Kapital Denim: A Father-Son Project
Toshikiyo Hirata founded the denim company now known as Kapital in the year 1984, when he returned from America after many years spent teaching karate and learning about the manufacturing of denim. Years later, his son, Kiro, would make a similar trip to the United States, where, like his father, he would absorb the techniques and insights of American fashion and then return to Japan to put them to use in his own garments. The father-son enterprise, originally called “Capital,” a reference to the city of Kojima, was renamed to Kapital after Kiro came aboard. And Kiro’s rebrand is a wry twist that underscores the brand’s deep engagement with the patterns and style that have characterized the economic history of the working class in Japan.
The Okayama Prefecture in Japan, where Kapital is based, is a hub for the denim trade worldwide.The brand has steadily made a name for itself there, not through runways and the traditional avenues of high-fashion branding, but by consistently releasing outstanding denim in a style that cannot be matched. Kapital’s style owes to its founders’ simultaneous fascination with American denim manufacturing and traditional Japanese approaches to dying and stitching fabric. In Kapital, Japan and America, two of the world’s most accomplished manufacturers, achieve a stylistic synthesis.
What Makes Kapital Jeans Different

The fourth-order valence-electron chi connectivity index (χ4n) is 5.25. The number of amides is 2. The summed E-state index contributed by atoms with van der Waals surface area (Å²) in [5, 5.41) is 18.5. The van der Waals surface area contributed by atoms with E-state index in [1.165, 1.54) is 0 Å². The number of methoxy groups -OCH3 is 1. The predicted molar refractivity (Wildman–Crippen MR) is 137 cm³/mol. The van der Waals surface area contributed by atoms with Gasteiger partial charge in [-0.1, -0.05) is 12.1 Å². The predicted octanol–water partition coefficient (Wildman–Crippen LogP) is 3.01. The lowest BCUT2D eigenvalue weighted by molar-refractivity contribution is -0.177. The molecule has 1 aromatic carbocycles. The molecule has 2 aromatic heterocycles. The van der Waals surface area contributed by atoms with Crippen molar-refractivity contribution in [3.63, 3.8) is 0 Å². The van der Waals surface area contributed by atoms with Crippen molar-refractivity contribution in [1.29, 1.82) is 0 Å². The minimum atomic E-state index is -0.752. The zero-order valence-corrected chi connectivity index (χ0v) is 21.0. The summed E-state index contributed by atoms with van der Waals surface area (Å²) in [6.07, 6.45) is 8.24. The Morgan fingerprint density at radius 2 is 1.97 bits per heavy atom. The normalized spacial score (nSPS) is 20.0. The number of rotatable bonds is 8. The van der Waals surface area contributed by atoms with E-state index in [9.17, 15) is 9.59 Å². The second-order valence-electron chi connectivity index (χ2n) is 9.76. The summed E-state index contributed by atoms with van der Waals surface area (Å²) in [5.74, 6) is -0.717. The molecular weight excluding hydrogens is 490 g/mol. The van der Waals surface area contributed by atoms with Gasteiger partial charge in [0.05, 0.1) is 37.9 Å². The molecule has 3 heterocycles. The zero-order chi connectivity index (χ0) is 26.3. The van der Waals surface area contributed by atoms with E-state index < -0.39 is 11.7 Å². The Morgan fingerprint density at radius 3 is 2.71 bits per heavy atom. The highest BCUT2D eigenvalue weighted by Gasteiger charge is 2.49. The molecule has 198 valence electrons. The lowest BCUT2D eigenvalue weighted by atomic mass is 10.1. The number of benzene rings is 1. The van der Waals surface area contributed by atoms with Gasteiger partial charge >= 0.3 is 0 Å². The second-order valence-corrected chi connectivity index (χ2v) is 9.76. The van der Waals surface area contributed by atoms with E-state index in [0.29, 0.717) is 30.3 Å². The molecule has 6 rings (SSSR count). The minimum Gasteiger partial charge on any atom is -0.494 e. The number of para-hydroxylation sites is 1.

As we have written about elsewhere, methods like traditional Boro stitching or the use of persimmon juice for dye add a layer of complexity and critical depth to tried-and-true approaches to denim. What makes Kapital unique is the way it has found a place in the high-fashion community without committing to the traditional paths followed by other high-profile designers. Kapital is simply a manufacturer of extremely high-quality denim. It offers jeans that it releases at far below the price point of designers like Issey Miyake, who is now often mentioned in the same breath as Kiro and Toshikiyo. Despite its small size and its lack of runway shows, Kapital has vaulted itself into the same league as Japanese designers like Yohji Yamamoto and Rei Kawakubo, a feat that sets its apart completely from the other brands of our day.
At the core of the Kapital aesthetic is the blending of opposites, the reconciliation of differences—the past and present, the young and the old, and the East and the West all meet and form a new synthesis in these fabrics.